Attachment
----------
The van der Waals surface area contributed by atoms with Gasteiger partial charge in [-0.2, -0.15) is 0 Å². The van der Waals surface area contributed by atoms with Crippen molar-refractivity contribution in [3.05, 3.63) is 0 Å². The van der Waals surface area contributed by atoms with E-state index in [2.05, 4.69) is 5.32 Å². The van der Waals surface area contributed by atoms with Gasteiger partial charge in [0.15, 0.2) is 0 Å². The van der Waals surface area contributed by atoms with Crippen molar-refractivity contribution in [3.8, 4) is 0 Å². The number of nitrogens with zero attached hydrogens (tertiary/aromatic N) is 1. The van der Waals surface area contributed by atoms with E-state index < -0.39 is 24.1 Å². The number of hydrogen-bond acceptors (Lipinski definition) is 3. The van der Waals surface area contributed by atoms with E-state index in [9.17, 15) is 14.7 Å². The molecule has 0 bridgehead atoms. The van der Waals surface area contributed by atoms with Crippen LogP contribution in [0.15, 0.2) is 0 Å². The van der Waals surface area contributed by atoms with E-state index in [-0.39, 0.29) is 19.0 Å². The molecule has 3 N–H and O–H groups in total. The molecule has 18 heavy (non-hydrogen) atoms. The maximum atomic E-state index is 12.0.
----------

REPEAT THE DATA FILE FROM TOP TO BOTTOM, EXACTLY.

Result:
The van der Waals surface area contributed by atoms with Gasteiger partial charge in [-0.2, -0.15) is 0 Å². The van der Waals surface area contributed by atoms with Crippen molar-refractivity contribution in [3.05, 3.63) is 0 Å². The van der Waals surface area contributed by atoms with E-state index in [2.05, 4.69) is 5.32 Å². The van der Waals surface area contributed by atoms with Gasteiger partial charge in [0.15, 0.2) is 0 Å². The van der Waals surface area contributed by atoms with Crippen molar-refractivity contribution in [3.8, 4) is 0 Å². The number of nitrogens with zero attached hydrogens (tertiary/aromatic N) is 1. The van der Waals surface area contributed by atoms with E-state index < -0.39 is 24.1 Å². The number of hydrogen-bond acceptors (Lipinski definition) is 3. The van der Waals surface area contributed by atoms with E-state index in [9.17, 15) is 14.7 Å². The molecule has 0 bridgehead atoms. The van der Waals surface area contributed by atoms with Crippen LogP contribution in [0.15, 0.2) is 0 Å². The van der Waals surface area contributed by atoms with E-state index in [-0.39, 0.29) is 19.0 Å². The molecule has 3 N–H and O–H groups in total. The molecule has 18 heavy (non-hydrogen) atoms. The maximum atomic E-state index is 12.0.